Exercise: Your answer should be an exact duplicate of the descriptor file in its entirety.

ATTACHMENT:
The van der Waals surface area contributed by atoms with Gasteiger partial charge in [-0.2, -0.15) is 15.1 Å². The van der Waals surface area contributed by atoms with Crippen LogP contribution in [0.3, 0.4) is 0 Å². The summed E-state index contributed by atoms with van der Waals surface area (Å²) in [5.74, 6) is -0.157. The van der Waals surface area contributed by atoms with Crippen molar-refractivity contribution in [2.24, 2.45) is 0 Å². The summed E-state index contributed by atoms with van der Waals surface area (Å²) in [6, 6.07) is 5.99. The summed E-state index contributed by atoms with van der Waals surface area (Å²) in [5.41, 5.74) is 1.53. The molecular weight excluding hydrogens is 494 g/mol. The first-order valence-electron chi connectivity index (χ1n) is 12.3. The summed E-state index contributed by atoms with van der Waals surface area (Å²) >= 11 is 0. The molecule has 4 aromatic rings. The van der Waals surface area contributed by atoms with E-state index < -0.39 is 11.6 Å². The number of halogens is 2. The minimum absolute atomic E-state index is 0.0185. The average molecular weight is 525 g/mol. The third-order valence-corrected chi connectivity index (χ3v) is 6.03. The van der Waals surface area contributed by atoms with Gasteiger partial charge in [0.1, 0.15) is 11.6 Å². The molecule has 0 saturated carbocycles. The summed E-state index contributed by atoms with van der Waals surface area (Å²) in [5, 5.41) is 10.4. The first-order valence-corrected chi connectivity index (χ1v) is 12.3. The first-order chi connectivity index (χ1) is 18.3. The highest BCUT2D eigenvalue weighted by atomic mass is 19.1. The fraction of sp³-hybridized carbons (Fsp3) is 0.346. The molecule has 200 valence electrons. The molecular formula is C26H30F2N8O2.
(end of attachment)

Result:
The van der Waals surface area contributed by atoms with Gasteiger partial charge in [-0.2, -0.15) is 15.1 Å². The van der Waals surface area contributed by atoms with Crippen LogP contribution in [0.3, 0.4) is 0 Å². The summed E-state index contributed by atoms with van der Waals surface area (Å²) in [5.74, 6) is -0.157. The van der Waals surface area contributed by atoms with Crippen molar-refractivity contribution in [2.24, 2.45) is 0 Å². The summed E-state index contributed by atoms with van der Waals surface area (Å²) in [6, 6.07) is 5.99. The summed E-state index contributed by atoms with van der Waals surface area (Å²) in [5.41, 5.74) is 1.53. The molecular weight excluding hydrogens is 494 g/mol. The first-order valence-electron chi connectivity index (χ1n) is 12.3. The summed E-state index contributed by atoms with van der Waals surface area (Å²) >= 11 is 0. The molecule has 4 aromatic rings. The van der Waals surface area contributed by atoms with E-state index < -0.39 is 11.6 Å². The number of halogens is 2. The minimum absolute atomic E-state index is 0.0185. The average molecular weight is 525 g/mol. The third-order valence-corrected chi connectivity index (χ3v) is 6.03. The van der Waals surface area contributed by atoms with Gasteiger partial charge in [0.1, 0.15) is 11.6 Å². The molecule has 0 saturated carbocycles. The summed E-state index contributed by atoms with van der Waals surface area (Å²) in [5, 5.41) is 10.4. The first-order valence-corrected chi connectivity index (χ1v) is 12.3. The first-order chi connectivity index (χ1) is 18.3. The highest BCUT2D eigenvalue weighted by atomic mass is 19.1. The fraction of sp³-hybridized carbons (Fsp3) is 0.346. The molecule has 200 valence electrons. The molecular formula is C26H30F2N8O2.